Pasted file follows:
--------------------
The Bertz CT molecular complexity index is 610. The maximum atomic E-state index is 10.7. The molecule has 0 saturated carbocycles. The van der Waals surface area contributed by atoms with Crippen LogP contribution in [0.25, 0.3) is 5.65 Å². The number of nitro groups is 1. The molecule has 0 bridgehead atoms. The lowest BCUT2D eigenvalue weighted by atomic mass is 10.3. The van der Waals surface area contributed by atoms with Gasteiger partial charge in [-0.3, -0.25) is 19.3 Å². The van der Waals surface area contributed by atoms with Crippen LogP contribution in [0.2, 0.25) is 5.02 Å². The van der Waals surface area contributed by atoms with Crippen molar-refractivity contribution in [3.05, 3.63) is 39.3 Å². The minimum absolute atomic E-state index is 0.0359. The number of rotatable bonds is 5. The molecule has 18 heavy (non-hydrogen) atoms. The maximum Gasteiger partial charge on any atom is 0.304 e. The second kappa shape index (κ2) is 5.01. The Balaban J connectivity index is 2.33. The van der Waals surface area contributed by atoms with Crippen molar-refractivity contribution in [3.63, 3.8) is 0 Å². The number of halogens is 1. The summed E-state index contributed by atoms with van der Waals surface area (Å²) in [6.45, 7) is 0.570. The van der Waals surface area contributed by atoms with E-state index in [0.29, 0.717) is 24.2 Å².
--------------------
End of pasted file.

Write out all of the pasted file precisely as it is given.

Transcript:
The Bertz CT molecular complexity index is 610. The maximum atomic E-state index is 10.7. The molecule has 0 saturated carbocycles. The van der Waals surface area contributed by atoms with Crippen LogP contribution in [0.25, 0.3) is 5.65 Å². The number of nitro groups is 1. The molecule has 0 bridgehead atoms. The lowest BCUT2D eigenvalue weighted by atomic mass is 10.3. The van der Waals surface area contributed by atoms with Gasteiger partial charge in [-0.3, -0.25) is 19.3 Å². The van der Waals surface area contributed by atoms with Crippen LogP contribution in [0.2, 0.25) is 5.02 Å². The van der Waals surface area contributed by atoms with Crippen molar-refractivity contribution in [3.05, 3.63) is 39.3 Å². The minimum absolute atomic E-state index is 0.0359. The number of rotatable bonds is 5. The molecule has 18 heavy (non-hydrogen) atoms. The maximum Gasteiger partial charge on any atom is 0.304 e. The second kappa shape index (κ2) is 5.01. The Balaban J connectivity index is 2.33. The van der Waals surface area contributed by atoms with Crippen molar-refractivity contribution in [3.63, 3.8) is 0 Å². The number of halogens is 1. The summed E-state index contributed by atoms with van der Waals surface area (Å²) in [6.45, 7) is 0.570. The van der Waals surface area contributed by atoms with E-state index in [0.29, 0.717) is 24.2 Å².